A Wreath for Emmett Till by Marilyn Nelson

By Marilyn Nelson

In 1955, humans all around the usa knew that Emmett Louis until eventually used to be a fourteen-year-old African American boy lynched for supposedly whistling at a white lady in Mississippi. The brutality of his homicide, the open-casket funeral, and the acquittal of the boys attempted for the crime drew huge media attention.

Award-winning poet Marilyn Nelson reminds us of the boy whose destiny helped spark the civil rights move. This martyr’s wreath, woven from a little-known yet refined type of poetry, demanding situations us to talk out opposed to modern day injustices, to “speak what we see.”

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Hawke groaned irritably, reading the expression on her face. ” “I didn‟t say a word,” she countered, following him into the plush bedroom with its double bed where he set her case on the floor. “You were thinking it,” he said flatly. He studied her through narrowed eyelids. “I was thinking what a trouble-making busybody your secretary is,” she threw at him, eyes blazing. ” “I don‟t give a damn what he thinks,” he said calmly. ” He drew a deep, angry breath. “I came down here to work, Siri, not to have a running battle with you.

He taunted. “The lobster was delicious,” she replied as she rose. He chuckled softly, walking behind her to the cashier. There was something almost predatory in the sound of his soft laughter. She didn‟t believe for a minute that she might wind up being washed in on a wave with her throat cut, but Hawke was so doggedly protective of her that it made her uneasy. He seated her in a booth in the darkened bar where the jukebox blared like an orchestra in a closet, deafening and brassy. He ordered her a sherry, ignoring the dirty look she gave him.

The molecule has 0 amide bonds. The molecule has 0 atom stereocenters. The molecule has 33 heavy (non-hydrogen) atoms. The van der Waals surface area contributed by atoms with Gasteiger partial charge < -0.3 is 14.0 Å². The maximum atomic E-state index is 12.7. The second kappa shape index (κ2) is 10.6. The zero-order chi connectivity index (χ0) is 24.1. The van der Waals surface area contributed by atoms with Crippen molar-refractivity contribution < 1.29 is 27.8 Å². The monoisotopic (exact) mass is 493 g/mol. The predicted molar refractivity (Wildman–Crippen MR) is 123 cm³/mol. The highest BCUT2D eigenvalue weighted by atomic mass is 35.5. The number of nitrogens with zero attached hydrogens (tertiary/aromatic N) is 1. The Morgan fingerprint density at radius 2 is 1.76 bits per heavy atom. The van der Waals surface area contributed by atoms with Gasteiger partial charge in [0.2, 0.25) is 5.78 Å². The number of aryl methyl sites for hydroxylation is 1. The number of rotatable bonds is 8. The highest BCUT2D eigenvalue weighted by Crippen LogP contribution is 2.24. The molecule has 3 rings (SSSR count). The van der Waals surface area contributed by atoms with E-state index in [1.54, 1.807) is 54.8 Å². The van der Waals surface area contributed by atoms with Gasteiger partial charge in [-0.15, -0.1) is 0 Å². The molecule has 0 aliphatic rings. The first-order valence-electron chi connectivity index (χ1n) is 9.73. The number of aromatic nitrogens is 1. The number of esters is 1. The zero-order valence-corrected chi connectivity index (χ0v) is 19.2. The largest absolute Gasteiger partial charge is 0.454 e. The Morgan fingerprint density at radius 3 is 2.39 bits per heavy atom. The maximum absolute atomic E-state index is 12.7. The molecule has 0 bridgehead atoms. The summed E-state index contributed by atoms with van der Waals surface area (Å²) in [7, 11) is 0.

He turned, pinning her down, his strong hands pushing her wrists into the sand while the surf lathered around them, cold and wet. “Hawke…the water,” she stammered. He was dynamite at close range. This man who was so familiar was at once strange and dangerous and wickedly exciting. She gaped up at him with the shock she was feeling plain in her amber eyes, a little unnerved by the feel of his massive chest bruising the softness of hers, the way that mat of curling dark hair where his shirt was unbuttoned felt against the skin her low-cut top left revealed.

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